- For a derivative designated as hedging the exposure to changes in the fair value of a recognized asset or liability or a firm commitment (referred to as a fair value hedge), the gain or loss is recognized in earnings in the period of change together with the offsetting loss or gain on the hedged item attributable to the risk being hedged. The effect of that accounting is to reflect in earnings the extent to which the hedge is not effective in achieving offsetting changes in fair value.
- For a derivative designated as hedging the exposure to variable cash flows of a forecasted transaction (referred to as a cash flow hedge), the effective portion of the derivative's gain or loss is initially reported as a component of other comprehensive income (OCI) (outside earnings) and subsequently reclassified into earnings when the forecasted transaction affects earnings. The ineffective portion of the gain or loss together with any excluded portion is reported in earnings immediately.
- For a derivative designated as hedging the foreign currency exposure of a net investment in a foreign operation, the effective portion of the gain or loss is reported in other comprehensive income (outside earnings) as part of the cumulative translation adjustment. The accounting for a fair value hedge described above applies to a derivative designated as a hedge of the foreign currency exposure of an unrecognized firm commitment or an available-for-sale security. Similarly, the accounting for a cash flow hedge described above applies to a derivative designated as a hedge of the foreign currency exposure of a foreign-currency-denominated forecasted transaction.
- For a derivative not designated as a hedging instrument, the gain or loss is recognized in earnings in the period of change.
One of the requirements for hedge accounting when using a derivative is that changes in the value of the derivative must be expected to be highly effective in offsetting changes in value (or projected cash flows) of the hedged item. When hedging with options, one issue that may arise under FAS 133 is whether changes in time value can be included in the assessment of hedge effectiveness. In a totally static hedge strategy in which the hedged items do not contain embedded options, changes in time value would generally not offset changes in fair value or projected cash flows. To allow purchased options to qualify for hedge accounting, FAS 133 permits exclusion of all or a part of the hedging instrument's time value from the assessment of hedge effectiveness. If time value is excluded from the assessment of the hedge effectiveness, then the change in the time value would have to be recognized in earnings as they occur. FAS 133 suggest two methods that can be used with respect to excluding time value changes: (i) time value being computed as the fair value of the option minus the intrinsic value; and (ii) time value being computed as the fair value of the option minus the minimum value. FAS 133 requires derivatives to be highly effective if they are to qualify for hedge accounting. The decision of how hedge effectiveness will be measured affects the determination of whether an item is (likely to be) highly effective and potentially the amount deferred in other comprehensive income (OCI). To be eligible for hedge accounting, FAS 133 requires “Both at inception of the hedge and on an ongoing basis, the hedging relationship is expected to be highly effective in achieving offsetting changes in fair value (cash flow) attributable to the hedged risk during the period that the hedge is designated.” (par. 20b/28b). The Statement notes (par. 389) “The Board intends “highly effective” to be essentially the same as the notion of “high correlation” in Statement 80.” In hedging with purchased options, ineffectiveness can arise due to the dynamic nature of market prices. For example, large moves in spot prices can introduce hedge ineffectiveness. This results from the fact that the option price is a convex function of the spot rate, whereas the value of the hedged item is linear in spot. In addition, because the option price is a function of volatility, whereas the value of the underlying is not, changes in market volatility can lead to hedge ineffectiveness. It is noted that the change in value of an option due to changes in volatility can be excluded from the test of effectiveness; however, if this were done, changes due to volatility would have to be reported in earnings. Furthermore, the value of an option may change with time, while the value of the hedged item does not. It is noted that the change in the value of the option due to changes in time may be excluded from the test of effectiveness; however, if this is done, changes due to time decay would have to be reported in earnings. Methods for determining whether a hedge is highly effective include (i) the cumulative offset method or (ii) by the rolling historical correlation method. Cumulative offset methodology measures effectiveness by dividing the cumulative change in value of the derivative with the cumulative change in either fair value or projected cash flows of the item being hedged. A hedge may be viewed as effective when the cumulative offset ratio calculated by comparing these two numbers is within a range of approximately 80% to 125%. Rolling historical correlation methodology can be used before hedge inception to determine whether the application of hedge accounting is reasonable given past results. This method may also be used to measure ongoing effectiveness once a hedge is put in place. For example, the company decides to measure effectiveness based on a rolling two year correlation. 3 months into a hedge, it will measure correlation based upon the trailing 2 years which will include the 3 months' hedge results plus the 21 months' prior to putting the hedge in place. An r-squared of approximately 0.8 (correlation coefficient of 0.894) is generally considered sufficient for a company to apply hedge accounting. With respect to options, one hedging method in which changes in time value (or at least those unrelated to changes in volatility) are considered “effective” is a so-called delta-neutral hedge. FAS 133 specifically permits a type of delta-neutral hedging in which a company hedges a fixed cash position by adjusting the notional amount of the option it owns (FAS 133, paragraphs 85-87). More specifically, FAS 133 permits a company to monitor an option's ‘delta’—the ratio of changes in the option's price to changes in the price of the underlying. As the delta ratio changes, the company buys or sells put options so that the next change in the fair value of all the options held can be expected to counterbalance the next change in the value of (the underlying).” In general, for Call options hedging a strengthening underlying, the delta ratio moves closer to one (i.e., 100%) as the underlying strengthens and moves closer to zero as the underlying weakens. The delta ratio also changes as the time to expiry decreases, as interest rates change, and as implied volatility changes. In some cases, delta neutral hedging of a fixed cash position achieved through adjustments to the notional amount of an option, as disclosed by FAS 133, is undesirable because it changes the economics of the strategy from, for example, a simple option purchase. Consequently, other “effective” hedging strategies compatible with a wide range of desired economic outcomes are desirable. Terminology Black-Scholes: A solution for valuing options developed by Fischer Black, Myron Scholes and Robert Merton in 1973 for which they shared the Nobel Prize in Economics. Call Option: A call option is a financial contract giving the owner the right, but not the obligation to buy a pre-set amount of the underlying financial instrument at a pre-set price with a pre-set maturity date. Collar: A combination of options in which the holder of the contract has bought one out-of-the money option call (or put) and sold one (or more) out-of-the-money puts (or calls). Doing this locks in the minimum and maximum rates that the collar owner will use to transact in the underlying at expiry. Delta: The sensitivity of the change in the financial instrument's price to small changes in the price of the underlying market prices, rates or index. Delta specifies the change in the value of a derivative as a fraction of the change in forward value of the underlying (provided the change is small). Thus, if the delta of a Euro (EUR) put is −35%, a forward appreciation of the EUR by 0.01 will reduce the value of the put by (−35%)*(0.01)=0.0035 (holding other factors constant). Other variants are also commonly used, such as the sensitivity of the value or future value of the derivative to changes in the spot price of the underlying. Delta for a European option can be computed from the well-known Black-Scholes formula. For a put option, the formula to compute Delta is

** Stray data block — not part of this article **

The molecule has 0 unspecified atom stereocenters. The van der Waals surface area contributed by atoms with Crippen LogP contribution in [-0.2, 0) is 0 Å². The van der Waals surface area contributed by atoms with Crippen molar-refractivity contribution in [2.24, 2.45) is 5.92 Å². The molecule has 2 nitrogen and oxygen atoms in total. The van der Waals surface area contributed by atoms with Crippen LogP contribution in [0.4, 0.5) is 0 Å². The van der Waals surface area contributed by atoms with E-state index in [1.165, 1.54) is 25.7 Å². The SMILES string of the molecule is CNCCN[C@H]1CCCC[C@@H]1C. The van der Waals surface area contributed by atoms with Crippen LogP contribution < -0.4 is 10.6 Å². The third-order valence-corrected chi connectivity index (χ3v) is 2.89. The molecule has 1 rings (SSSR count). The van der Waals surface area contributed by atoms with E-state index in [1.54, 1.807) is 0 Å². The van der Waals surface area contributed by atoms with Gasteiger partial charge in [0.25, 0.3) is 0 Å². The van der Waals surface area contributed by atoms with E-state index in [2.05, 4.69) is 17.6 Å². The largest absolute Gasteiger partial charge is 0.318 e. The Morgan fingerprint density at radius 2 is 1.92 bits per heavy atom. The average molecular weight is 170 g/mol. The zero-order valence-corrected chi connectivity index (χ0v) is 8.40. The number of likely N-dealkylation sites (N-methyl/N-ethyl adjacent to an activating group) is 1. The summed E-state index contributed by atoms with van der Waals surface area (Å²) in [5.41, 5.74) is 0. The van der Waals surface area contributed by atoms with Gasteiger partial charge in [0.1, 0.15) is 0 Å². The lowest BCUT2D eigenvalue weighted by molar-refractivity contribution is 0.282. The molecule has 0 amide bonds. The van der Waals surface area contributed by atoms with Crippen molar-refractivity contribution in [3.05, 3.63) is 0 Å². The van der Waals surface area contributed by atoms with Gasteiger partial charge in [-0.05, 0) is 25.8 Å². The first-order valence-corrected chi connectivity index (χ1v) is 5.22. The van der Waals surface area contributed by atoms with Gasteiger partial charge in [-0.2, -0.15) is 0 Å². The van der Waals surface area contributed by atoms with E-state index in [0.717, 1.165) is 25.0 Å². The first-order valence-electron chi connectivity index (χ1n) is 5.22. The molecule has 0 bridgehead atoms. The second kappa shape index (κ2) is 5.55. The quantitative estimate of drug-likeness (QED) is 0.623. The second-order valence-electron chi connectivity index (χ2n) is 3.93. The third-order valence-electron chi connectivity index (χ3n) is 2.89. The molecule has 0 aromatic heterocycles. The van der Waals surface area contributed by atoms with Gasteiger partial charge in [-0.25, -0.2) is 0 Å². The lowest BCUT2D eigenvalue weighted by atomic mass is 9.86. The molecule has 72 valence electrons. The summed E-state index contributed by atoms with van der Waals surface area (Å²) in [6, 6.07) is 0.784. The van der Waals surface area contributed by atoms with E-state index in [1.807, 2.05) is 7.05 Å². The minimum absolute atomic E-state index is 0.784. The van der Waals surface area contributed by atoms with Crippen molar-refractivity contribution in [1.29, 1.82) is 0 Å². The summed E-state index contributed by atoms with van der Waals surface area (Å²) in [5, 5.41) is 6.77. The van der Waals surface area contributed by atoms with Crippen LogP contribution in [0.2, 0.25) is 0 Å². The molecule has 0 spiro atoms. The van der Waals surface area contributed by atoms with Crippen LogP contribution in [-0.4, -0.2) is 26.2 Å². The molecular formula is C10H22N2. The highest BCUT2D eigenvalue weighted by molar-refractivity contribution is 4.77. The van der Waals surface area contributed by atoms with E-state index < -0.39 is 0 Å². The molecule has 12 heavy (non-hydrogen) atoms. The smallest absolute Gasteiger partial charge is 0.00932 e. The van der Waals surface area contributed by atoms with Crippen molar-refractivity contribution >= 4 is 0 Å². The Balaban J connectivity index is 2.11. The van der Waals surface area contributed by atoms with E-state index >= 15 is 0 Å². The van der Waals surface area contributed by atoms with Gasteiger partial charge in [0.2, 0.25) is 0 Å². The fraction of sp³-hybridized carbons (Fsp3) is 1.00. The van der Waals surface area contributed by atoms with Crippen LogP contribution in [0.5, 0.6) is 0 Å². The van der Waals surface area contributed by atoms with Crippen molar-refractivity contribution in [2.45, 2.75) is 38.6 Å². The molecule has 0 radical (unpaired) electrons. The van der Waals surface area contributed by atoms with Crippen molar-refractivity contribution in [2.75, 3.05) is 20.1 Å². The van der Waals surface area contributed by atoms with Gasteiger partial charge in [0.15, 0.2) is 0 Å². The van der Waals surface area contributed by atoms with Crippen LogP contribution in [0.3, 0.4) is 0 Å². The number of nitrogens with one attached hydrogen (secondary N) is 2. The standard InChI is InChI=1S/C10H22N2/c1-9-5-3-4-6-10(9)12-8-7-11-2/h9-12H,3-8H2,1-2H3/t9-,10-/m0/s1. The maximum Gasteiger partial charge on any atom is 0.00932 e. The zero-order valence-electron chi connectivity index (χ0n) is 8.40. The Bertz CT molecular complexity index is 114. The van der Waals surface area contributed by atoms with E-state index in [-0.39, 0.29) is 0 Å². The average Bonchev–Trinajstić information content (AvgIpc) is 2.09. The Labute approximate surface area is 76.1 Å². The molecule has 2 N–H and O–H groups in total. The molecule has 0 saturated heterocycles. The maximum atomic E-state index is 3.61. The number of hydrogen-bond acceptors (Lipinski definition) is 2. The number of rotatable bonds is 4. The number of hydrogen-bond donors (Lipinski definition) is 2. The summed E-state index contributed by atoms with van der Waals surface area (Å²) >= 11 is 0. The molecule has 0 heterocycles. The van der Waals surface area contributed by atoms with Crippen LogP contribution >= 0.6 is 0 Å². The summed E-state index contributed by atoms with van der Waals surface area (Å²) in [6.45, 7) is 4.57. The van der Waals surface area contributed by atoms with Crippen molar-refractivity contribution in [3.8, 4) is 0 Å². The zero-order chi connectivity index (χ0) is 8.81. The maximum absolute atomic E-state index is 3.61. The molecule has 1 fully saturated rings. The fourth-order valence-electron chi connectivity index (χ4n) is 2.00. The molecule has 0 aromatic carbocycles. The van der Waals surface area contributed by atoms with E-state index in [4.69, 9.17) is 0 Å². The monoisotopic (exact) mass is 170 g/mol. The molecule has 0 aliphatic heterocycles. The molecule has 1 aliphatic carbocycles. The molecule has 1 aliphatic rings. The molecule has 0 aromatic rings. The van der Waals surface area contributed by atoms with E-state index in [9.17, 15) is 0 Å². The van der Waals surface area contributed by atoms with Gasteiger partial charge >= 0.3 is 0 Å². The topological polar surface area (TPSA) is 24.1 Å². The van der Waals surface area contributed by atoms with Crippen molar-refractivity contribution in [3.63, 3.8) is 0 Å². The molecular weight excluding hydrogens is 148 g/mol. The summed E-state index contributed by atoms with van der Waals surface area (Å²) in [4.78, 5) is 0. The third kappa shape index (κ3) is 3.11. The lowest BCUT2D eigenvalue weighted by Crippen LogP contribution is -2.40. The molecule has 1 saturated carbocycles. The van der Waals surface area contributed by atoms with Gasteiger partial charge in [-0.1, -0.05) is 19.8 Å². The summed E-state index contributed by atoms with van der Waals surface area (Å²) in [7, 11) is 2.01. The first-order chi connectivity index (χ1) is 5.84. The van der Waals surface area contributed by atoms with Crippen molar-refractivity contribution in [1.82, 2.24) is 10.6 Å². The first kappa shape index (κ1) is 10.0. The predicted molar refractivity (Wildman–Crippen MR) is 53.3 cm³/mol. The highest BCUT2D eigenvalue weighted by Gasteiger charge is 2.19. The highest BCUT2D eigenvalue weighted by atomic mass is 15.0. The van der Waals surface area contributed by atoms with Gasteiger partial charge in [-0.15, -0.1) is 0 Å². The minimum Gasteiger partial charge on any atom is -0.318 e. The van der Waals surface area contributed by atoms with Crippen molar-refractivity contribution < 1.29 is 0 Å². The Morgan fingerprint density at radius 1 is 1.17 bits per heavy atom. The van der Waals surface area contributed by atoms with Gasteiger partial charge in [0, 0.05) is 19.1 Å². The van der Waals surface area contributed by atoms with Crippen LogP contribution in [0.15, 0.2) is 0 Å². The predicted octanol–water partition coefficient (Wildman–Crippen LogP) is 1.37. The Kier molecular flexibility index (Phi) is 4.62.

Forward Contract: An over-the-counter obligation to buy or sell a financial instrument or to make a payment at some point in the future, the details of which were settled privately between the two counterparties. Gamma: (or convexity) is the degree of curvature in the financial contract's price curve with respect to its underlying price. It is the rate of change of the delta with respect to changes in the underlying price. Knockout Call: An option the existence of which is conditional upon a pre-set trigger price trading before the option's designated maturity. The option is deemed to exist unless the trigger price is touched before maturity. Mark-to-Market (MTM): The current market value of a financial instrument. Option: The right (but not the obligation) to buy (or, conversely, sell) some underlying instrument at a pre-determined rate on a pre-determined expiration date in a pre-set amount. Over-the-Counter: Any transaction that takes place between two counterparties and does not involve an exchange is said to be an over-the-counter transaction. Put Option: A put option is a financial contract giving the owner the right, but not the obligation to sell a pre-set amount of the underlying at a pre-set price with a pre-set maturity date. In general, in one aspect, the invention features a method of reducing earnings volatility in accounting for a derivative portfolio pursuant to Financial Standards Accounting Board Statement Number 133. The method includes determining a first sensitivity value of a portfolio to underlying market conditions, trading in an immunizing instrument having a second sensitivity value substantially equal in magnitude and opposite in value of the first sensitivity value, and trading in a qualifying instrument having a third sensitivity value substantially equal to the first sensitivity value. In general, in another aspect, the invention features a method of structuring a derivative portfolio (in particular, a derivative portfolio that includes a financial instrument for which change in value are characterized as earnings pursuant to FAS 133 accounting). The method includes determining a sensitivity of the derivative portfolio with respect to financial conditions in a trading market, executing an immunizing purchase of a second trading instrument in an amount equal to the magnitude of the current sensitivity and opposite in value, and executing a qualifying sale of a third trading instrument in an amount equal to amount of the current sensitivity. Methods of the invention may be implemented in a computer apparatus that includes a processor, database, and stored instructions to configure the processor to process data in accordance with the methods of the invention. Implementations may include one or more of the following features. The underlying market conditions may include price and rate conditions. The sensitivity values may be notational amount values or composite values based on a multiple financial instruments. The portfolio may be a derivative portfolio that includes a financial instrument characterized in that changes in value are accounted for as quarterly earnings pursuant to FAS 133. Sensitivity can be expressed as a schedule of forward notional amounts. Trading in the immunizing instrument may include transacting an at-the-market purchase establishing a long position in a first trading instrument. Trading in the qualifying instrument may include transacting an at-the-market fixed price sale establishing a short position in a second trading instrument. The first trading instrument may include different constituent financial instruments. The portfolio, the first trading instrument, and the second trading instrument may be related to a common commodity. Implementations may include one or more of the following features. The amount equal to the current sensitivity may include a quarterly forward amount. Determining a sensitivity may include determining a delta measurement. The details of one or more embodiments of the invention are set forth in the accompanying drawings and the description below. Other features, objects, and advantages of the invention will be apparent from the description and drawings, and from the claims. To qualify as a fair value or cash flow hedge, FAS 133 requires (among the criteria set forth in Paragraphs 20 and 28) that hedging instruments a) must be effective (i.e. the basis risk to the underlying must be stable), and b) the hedging instrument must not be a “written option”. In general, hedging instruments that are either a simple forward sales, purchased options, or combination of simple forward sales and purchased options are not considered “written options.” However, for other types of hedging structures, a determination of whether the structure is a “written option” may be uncertain. This may create difficulties in consistently interpreting and implementing FAS 133. This confusion, may cause a reduction in the use of hedging instruments and, consequently, may limit financial advantages that can be obtained through their use. Under FAS 133, some hedges that are meaningful (i.e., provide protection against volatility) in a long-term context (relative to a single quarter of earnings), but which do not qualify as either a a cash flow hedge or a fair value hedge, must have their quarter-to-quarter change in mark-to-market value (MTM value) accounted for through a company's quarterly earnings. Other hedges that do qualify as either cash flow or fair value hedges must have certain components (such as time value) excluded from the assessment of hedge effectiveness and these components must be marked to market through earnings. Both of these circumstances may lead to an undesirable side effect of FAS 133 in which a hedge effected to reduce cash-flow or fair value volatility results in increased quarterly earnings volatility. In contrast, marked-to-market hedges that qualify under FAS 133 are entered in a company's balance sheet under Other Comprehensive Income (OCI) and do not have the same effects on quarterly earnings volatility. Implementations of the invention, can include a portfolio structuring procedure that can reduce or remove the undesirable quarterly earnings volatility side effect of FAS 133. As a result of the procedure disclosed herein, the exposure to market prices of hedging instruments or components of hedging instruments whose change in mark (i.e., current market price) must, under FAS 133, be accounted for by adjustment to earnings is reduced. This reduction may be obtained while still appropriately revealing large changes in mark that may occur in a “LIBOR squared” hedge. A description of this volatility reduction procedure follows. To aid understanding, the procedure is described with respect to a financial portfolio of a fictional company (“CompanyX”). CompanyX is a company dealing in purchase, and sale of a commodity (e.g., Copper). CompanyX has transacted five Index Amortizing transactions in this commodity as part of its long-term strategic risk management program. CompanyX's portfolio is composed of five years of Index Amortizing Forward Sales, potentially hedging 50% of the next five years production. The portfolio of Index Amortizing transactions has not qualified as a cash-flow hedge. In seeking to conform to FAS 133, CompanyX has been accounting for the mark-to-market (MTM) volatility of the Index Amortizing transactions through quarterly earnings. An undesirable result of accounting for the change in MTM value of this long term hedge portfolio in each quarter is an increase in short-term earnings volatility. This result may occur even though, in the long term, CompanyX's hedge portfolio may have a net effect of reducing volatility. CompanyX seeks to reduce this quarterly MTM volatility of the portion of CompanyX's hedge portfolio that does not qualify for hedge (i.e., OCI) accounting, thereby reducing the volatility of quarterly earnings accounted for under FAS 133. The change in the value of the Index Amortizing transactions is equal, to first order, to the change in the underlying commodity (i.e., copper) price multiplied by the delta of the portfolio (wherein delta is the sensitivity of the change in the portfolio's price to changes in the price of the underlying index for the commodity). Eliminating the effects of the delta on the portion of the portfolio that does not qualify for OCI hedge accounting will significantly reduce the mark-to-market volatility that would be taken through quarterly earnings. Implementations of the invention may reduce or neutralize the sensitivity of the non-OCI portion of the portfolio (i.e., the portion for which changes in the mark-to-market is accounted for through earnings). This can be achieved with little or no economic impact by, in effect, transferring the delta (the sensitivity of the portfolio to changes in the underlying price) from a set of instruments that does not receive hedge accounting (and, consequently, is accounted for through quarterly earnings) to a second set of instruments that does receive hedge accounting and can be accounted for through OCI. This may significantly reduce the volatility of CompanyX's quarterly earnings resulting from changes in the mark-to-market value of the portfolio of Index Amortizing Forward Sales. This reduction in the quarter-to-quarter earnings volatility due to non cash flow hedge accounting under FAS 133 may be implemented by structuring a new portfolio to include components that offset each other and counter volatility. In the example that follows, two -equal and offsetting components are used: 1st Component: A first component to the new hedging portfolio is established on “day one” (where “day one” is a beginning time period and is not necessarily limited to a single day). On day one, bucketized sensitivity reports to underlying market prices and rates are run on the non-qualifying derivative instruments to determine the current sensitivity of the contingent portion of Company X's Index Amortizing portfolio. The bucketized sensitivity reports can be determined for an instrument by taking a whole curve of forward prices into account. By changing each of these forward prices, just a little, one-by-one, and examining the resulting change in the instrument's price, the sensitivity to changes in forward prices can be determined. Computation of bucketized sensitivity reports may be computer implemented. CompanyX then transacts an at-the-market long swap (purchase) in quarterly forward amounts equal to the current sensitivity of the contingent portion of CompanyX's Index Amortizing portfolio (i.e., fixed-for-floating swaps). This transaction serves to immunize the mark-to-market value of this portion of the Index Amortizing portfolio from changes in the copper forward prices, and temporarily “freeze” the mark of the portfolio that flows through earnings. This purchase is not elected for and does not qualify for hedge accounting: thus, the quarterly change in mark-to-market of this swap purchase flows through earnings. We shall refer to this first component as the immunizing instrument. 2nd Component: CompanyX also transacts an equivalent short position by selling an amount of a commodity equal to the amount purchased in the immunizing instrument. The short position is in the form of a standard at-market fixed price swap which qualifies for hedge accounting and, correspondingly, can be accounted for through Other Comprehensive Income (OCI). In general, this short position transaction is performed close in time (i.e., within days) of the long swap (1st component) transaction. Note, however, that no fixed time period is required—the required closeness in time will depend upon underlying volatility of the market. To improve the likelihood that the sale would qualify for hedge accounting, it may be advantageous to transact the 1st component purchases as an option collar with a tight ($50/MT) spread between the purchased call and sold put. The use of collars rather than long swaps may avoid netting of swaps and reverse swaps that could have the effect of reducing effectiveness of the volatility reduction procedure. As a result of the combination of the 1st and 2nd component transactions, the market sensitivity (delta) incurred from the immunizing instrument and that incurred from the short position offset each other. Since the first order bucketized sensitivities of the immunizing instrument (i.e., the 1st component instruments) and the fixed-for-floating swaps (i.e., the 2nd component instruments) are equal or very similar, the net effect of these transactions, at day one, is economically negligible. The result is that the portfolio of instruments whose change in mark must go through earnings, the non-qualifying portfolio and the immunizing instrument, has, day one, no exposure to market prices and rates, and little exposure “day two” (unless the non-qualifying portfolio is “ill-behaved”). Maintenance: Because the sensitivity (delta) of the Index Amortizing portfolio changes as the market price rises and falls (as modeled by the second order function gamma), the portfolio taken through earnings will no longer be delta neutral. To neutralize the delta, offsetting incremental immunizing instruments (i.e., 1st component purchases) and sales (i.e., 2nd component sales) will need to be transacted on a periodic basis (weekly or monthly, a.k.a. “day two”) to return the new portfolio to a delta neutral position. In general, the size of these incremental transactions will be small relative to the size of the initial offsetting trades. The net effect is that only the realized gamma of the second order effects of the Index Amortizing portfolio is taken through earnings and all first order effects (delta) go through Other Comprehensive Income (OCI). Changes in the sensitivity of the portfolio that result from rising and falling market prices are periodically calculated (by a computer-assisted system or manually) and, in response thereto, incremental amounts of offsetting forward purchases and sales needed to immunize the “earnings” portfolio at current market prices are determined. A result of the described procedure is that, for well-behaved (but formally non-qualifying instruments), the impact on earnings volatility is substantially reduced while still satisfying the spirit and requirements of FAS 133. If the initial non-qualifying instrument is not well-behaved, effectiveness of the described procedure is reduced and, consequently, substantial impact to earnings will be reflected in CompanyX's quarterly earnings. For example, if the notional of the combined swaps were ever to exceed (a fraction of ) forecasted cash-flows or product, then the excess could not be allocated to OCI and would have to go through quarterly earnings. While the disclosed procedure may be implemented to overcome negative earnings volatility effects incurred by a more simplistic adherence to FAS 133, each step of the procedure can be implemented consistent with FAS 133 guidelines. The purchased forward (immunizing instrument) that goes through earnings may need to be structured as an option collar symmetrically around the forward to avoid netting with the short swap that goes through OCI. In a computer-implementation of the invention, an institutional client or an investment consultant may use a workstation or other computer terminal A software module The trading server In more detail, the system The system The invention may be implemented in digital electronic circuitry, or in computer hardware, firmware, software, or in combinations of them. Apparatus of the invention may be implemented in a computer program product tangibly embodied in a machine-readable storage device for execution by a programmable processor; and method steps of the invention may be performed by a programmable processor executing a program of instructions to perform functions of the invention by operating on input data and generating output. The invention may advantageously be implemented in one or more computer programs that are executable on a programmable system including at least one programmable processor coupled to receive data and instructions from, and to transmit data and instructions to, a data storage system, at least one input device, and at least one output device. Each computer program may be implemented in a high-level procedural or object-oriented programming language, or in assembly or machine language if desired; and in any case, the language may be a compiled or interpreted language. Suitable processors include, by way of example, both general and special purpose microprocessors. Generally, a processor will receive instructions and data from a read-only memory and/or a random access memory. Storage devices suitable for tangibly embodying computer program instructions and data include all forms of non-volatile memory, including by way of example semiconductor memory devices, such as EPROM, EEPROM, and flash memory devices; magnetic disks such as internal hard disks and removable disks; magneto-optical disks; and CD-ROM disks. Any of the foregoing may be supplemented by, or incorporated in, specially-designed ASICs (application-specific integrated circuits). A number of embodiments of the present invention have been described. Nevertheless, it will be understood that various modifications may be made without departing from the spirit and scope of the invention. For example, the sensitivity calculation element Referenced by